Tell a story about a time in your career as an educator that you want to share. It can be a positive memory, a time you wish you could change the outcome, a student you remember, or just a class lesson you want to share.
(The following post was written as I was flying back from from Arizona. I had just completed my second and final residency week @ Grand Canyon University in mid June 2017.)
Hello, my name is…
“…Dr. Melanie Ruiz, and my area of expertise is online learning.”
That was how Dr. Mark Schmitz had us close our weeklong second residency. He warned my 16 classmates and I that he had a powerful 5 minute exercise that could bring us to tears. He walked us through 5 cleansing breaths, and then had us write our names on a blank sheet of paper. He instructed us to leave some space at the front of our names. I jokingly whispered to my neighbor “I want to put Dr. there!” Not to long after that Dr. Schmitz had us do exactly that. He then had us silently read our names with doctor in front 5 times. Then he had us introduce ourselves that way to our classmates and state our area of expertise. Then everyone in the room had their turn. He was right about the tears. I was not the only one tearing up a little at the idea of introducing myself this way. I have only ever referred to myself as Dr. Ruiz in jest. I have even repeatedly reminded my dad that I am not a doctor yet when he calls me Dr. Ruiz on Facebook.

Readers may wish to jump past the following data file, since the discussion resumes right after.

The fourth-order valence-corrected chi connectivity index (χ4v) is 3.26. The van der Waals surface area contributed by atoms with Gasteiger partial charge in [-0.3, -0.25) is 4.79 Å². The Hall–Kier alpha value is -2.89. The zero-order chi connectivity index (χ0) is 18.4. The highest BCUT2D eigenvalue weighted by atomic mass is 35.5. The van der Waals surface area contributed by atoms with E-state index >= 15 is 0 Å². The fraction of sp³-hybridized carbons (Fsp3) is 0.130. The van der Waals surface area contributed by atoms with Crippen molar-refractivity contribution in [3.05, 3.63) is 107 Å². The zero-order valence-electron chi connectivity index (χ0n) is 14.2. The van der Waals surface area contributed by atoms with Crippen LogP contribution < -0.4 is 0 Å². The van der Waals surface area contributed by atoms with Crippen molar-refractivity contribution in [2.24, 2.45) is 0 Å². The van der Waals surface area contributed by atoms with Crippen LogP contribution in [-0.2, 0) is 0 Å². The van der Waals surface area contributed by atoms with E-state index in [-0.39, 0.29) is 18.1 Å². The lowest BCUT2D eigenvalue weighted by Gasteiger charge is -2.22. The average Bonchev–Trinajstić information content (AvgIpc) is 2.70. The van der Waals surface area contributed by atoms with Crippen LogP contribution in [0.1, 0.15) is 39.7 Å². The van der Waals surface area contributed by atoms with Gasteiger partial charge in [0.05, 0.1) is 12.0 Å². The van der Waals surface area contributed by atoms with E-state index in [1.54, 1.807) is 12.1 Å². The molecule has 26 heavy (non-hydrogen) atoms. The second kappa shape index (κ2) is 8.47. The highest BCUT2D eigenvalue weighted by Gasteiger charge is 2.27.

“Hello, my name is Dr. Melanie Ruiz, and my area of expertise is online learning.”
I tried to hide the quiver in my voice when I said that out loud, but I know my classmates heard it. Even writing about it now brings tears to my eyes all over again. Dr. Schmitz encouraged each of us to keep the paper with our names on it and write more papers with our name written like that and post them all around us, to remind us that this is real and it is possible. This week of my second residency made me really understand the work ahead. My dissertation is not just an idea in my head, it is a very real and valid research project that will make me Dr. Melanie Ruiz and a scholarly writer.